Vermont Teen Drug and Alcohol Information

Inspirations for Youth and Families understand that many Vermont teens suffer from addiction. Our Teen Rehab Center has successfully treated Vermont residents as well as those throughout the nation for over a decade by providing them with the necessary tools to not only fight addiction, but win, and ultimately live a clean and sober life-time existence.

Why Inspirations for Youth?

  • Inspirations for Youth program focuses on a therapeutic approach so Vermont teens can learn to live without drugs and Alcohol
  • It is also a highly individualized program limited to a maximum of 32 teens at a time
  • Inspirations is a gender specific program that combines academics, therapy and family involvement
  • Teens in rehab are often struggling with school. Their problems include behavioral issues, a lowered GPA and the potential for dropping out of school. When they leave Inspirations – they’re on a path to graduating high school
  • Participants in the program live in a dorm-like setting where there is a four-to-one ratio of teens to staff on a 24/7 basis
  • Teens are required to demonstrate accountability by handling most of the housekeeping, responsibilities – from cooking, cleaning, and laundry with supervision
  • A key element to the success of the program, however, is ensuring that the teens are involved in fun activities – including snorkeling, beach volleyball and going to the movies – so they associate fun with sobriety
  • Typically teens enter a rehab when they’re out of control, unaccountable for their behavior and scared. When it’s time to go home, they’re focused, hopeful and working towards healthy choices
  • Inspirations for Youth works with all the leading insurance companies nationwide that operate in Vermont. Finding an insurance solution is just a phone call away. Contact us Now
  • Some of the largest Vermont cities where Inspirations have saved teen lives as well as their outlying areas include: Burlington, Essex, Rutland, Colchester, and South Burlington

Vermont Teen Alcohol and Drug Abuse Statistics

  • Approximately 7,000 adolescents in Vermont used an illicit drug in the past month; 6,000 used Marijuana, and 3,000 used an illicit drug other than Marijuana
  • Adolescent males were significantly more likely than females to have used Marijuana in the past month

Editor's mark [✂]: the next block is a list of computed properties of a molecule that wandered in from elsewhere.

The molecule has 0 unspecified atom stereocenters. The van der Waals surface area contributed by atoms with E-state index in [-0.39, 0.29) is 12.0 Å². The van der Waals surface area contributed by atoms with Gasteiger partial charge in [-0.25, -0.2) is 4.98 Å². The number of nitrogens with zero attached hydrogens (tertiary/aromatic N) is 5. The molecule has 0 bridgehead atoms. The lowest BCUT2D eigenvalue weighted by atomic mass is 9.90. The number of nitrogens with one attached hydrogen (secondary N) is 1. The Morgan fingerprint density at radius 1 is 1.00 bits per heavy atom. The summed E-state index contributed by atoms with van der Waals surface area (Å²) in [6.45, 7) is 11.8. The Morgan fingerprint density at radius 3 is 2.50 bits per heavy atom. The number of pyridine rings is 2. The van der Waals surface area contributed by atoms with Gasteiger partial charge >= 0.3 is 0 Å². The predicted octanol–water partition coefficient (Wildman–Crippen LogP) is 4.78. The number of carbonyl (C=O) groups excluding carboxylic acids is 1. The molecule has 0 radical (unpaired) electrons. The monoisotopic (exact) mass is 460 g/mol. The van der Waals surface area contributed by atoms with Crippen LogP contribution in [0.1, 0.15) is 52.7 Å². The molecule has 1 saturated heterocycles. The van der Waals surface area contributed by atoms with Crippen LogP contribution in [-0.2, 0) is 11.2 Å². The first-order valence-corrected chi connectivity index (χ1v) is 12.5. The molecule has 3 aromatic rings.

• 20.1 percent of Vermont adolescents used alcohol in the past month, and 13 percent (7,000) engaged in binge drinking
  • 1,000 females (4.7 percent) and 2,000 males (5.7 percent) needed, but did not receive treatment for drug problems
  • 1,000 males (5.5 percent) and 2,000 females (6.9) needed, but did not receive treatment for Alcohol problems
  • Adolescent females in Vermont were more significantly more likely than adolescent males to have experienced a Major Depressive Episode (MDE) in the past year (12.9 v. 3.9)

Teen Illicit Substance Use In Vermont

Marijuana is the most commonly used illicit drug in the United States.

According to the combined 2003–2006 NSDUH:
  • Approximately 7,000 (13.6 percent) of the 53,000 adolescents in Vermont used an illicit drug in the past month; 6,000 (10.8 percent) used Marijuana, and 3,000 (5.9 percent) used an illicit drug other than Marijuana
  • There were no significant differences in illicit drug use other than Marijuana between adolescent males and females in Vermont, but adolescent males were significantly more likely than adolescents females to have used Marijuana in the past month
The misuse of pain relievers among youth is also a major public health concern:
  • In Vermont, 2,000 adolescent males and 2,000 adolescent females used pain relievers non-medically in the 12 months prior to the interview
  • There was no significant difference in rates of non-medical pain reliever use between females and males (6.3 v. 8.5 percent)

Adolescent Alcohol Use and Abuse in Vermont

  • In Vermont 20.1 percent (11,000) of adolescents used Alcohol in the past month, and 13.0 percent (7,000) engaged in binge drinking. Binge drinking is defined as five or more drinks on the same occasion on at least one-day of past 30 days